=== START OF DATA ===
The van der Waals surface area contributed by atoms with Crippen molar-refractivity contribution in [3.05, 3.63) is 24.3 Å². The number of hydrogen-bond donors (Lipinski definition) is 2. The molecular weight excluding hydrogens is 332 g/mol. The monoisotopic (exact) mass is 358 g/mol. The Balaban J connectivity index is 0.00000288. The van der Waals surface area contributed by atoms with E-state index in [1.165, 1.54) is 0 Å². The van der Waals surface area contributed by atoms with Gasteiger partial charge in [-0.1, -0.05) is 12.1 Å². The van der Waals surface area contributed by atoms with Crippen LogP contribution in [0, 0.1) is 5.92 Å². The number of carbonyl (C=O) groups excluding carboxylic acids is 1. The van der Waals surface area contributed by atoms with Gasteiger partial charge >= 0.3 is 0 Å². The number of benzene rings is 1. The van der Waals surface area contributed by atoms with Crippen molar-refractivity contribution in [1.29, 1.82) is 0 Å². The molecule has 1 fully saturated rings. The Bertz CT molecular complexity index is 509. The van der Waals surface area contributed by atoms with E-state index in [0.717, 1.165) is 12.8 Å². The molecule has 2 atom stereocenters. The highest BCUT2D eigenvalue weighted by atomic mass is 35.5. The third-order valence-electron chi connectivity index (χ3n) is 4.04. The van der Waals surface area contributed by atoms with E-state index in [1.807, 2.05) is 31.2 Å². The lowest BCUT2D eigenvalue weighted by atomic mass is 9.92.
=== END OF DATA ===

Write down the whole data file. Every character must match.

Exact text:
The van der Waals surface area contributed by atoms with Crippen molar-refractivity contribution in [3.05, 3.63) is 24.3 Å². The number of hydrogen-bond donors (Lipinski definition) is 2. The molecular weight excluding hydrogens is 332 g/mol. The monoisotopic (exact) mass is 358 g/mol. The Balaban J connectivity index is 0.00000288. The van der Waals surface area contributed by atoms with E-state index in [1.165, 1.54) is 0 Å². The van der Waals surface area contributed by atoms with Gasteiger partial charge in [-0.1, -0.05) is 12.1 Å². The van der Waals surface area contributed by atoms with Crippen LogP contribution in [0, 0.1) is 5.92 Å². The number of carbonyl (C=O) groups excluding carboxylic acids is 1. The van der Waals surface area contributed by atoms with Gasteiger partial charge >= 0.3 is 0 Å². The number of benzene rings is 1. The van der Waals surface area contributed by atoms with Crippen molar-refractivity contribution in [1.29, 1.82) is 0 Å². The molecule has 1 fully saturated rings. The Bertz CT molecular complexity index is 509. The van der Waals surface area contributed by atoms with E-state index in [0.717, 1.165) is 12.8 Å². The molecule has 2 atom stereocenters. The highest BCUT2D eigenvalue weighted by atomic mass is 35.5. The third-order valence-electron chi connectivity index (χ3n) is 4.04. The van der Waals surface area contributed by atoms with E-state index in [1.807, 2.05) is 31.2 Å². The lowest BCUT2D eigenvalue weighted by atomic mass is 9.92.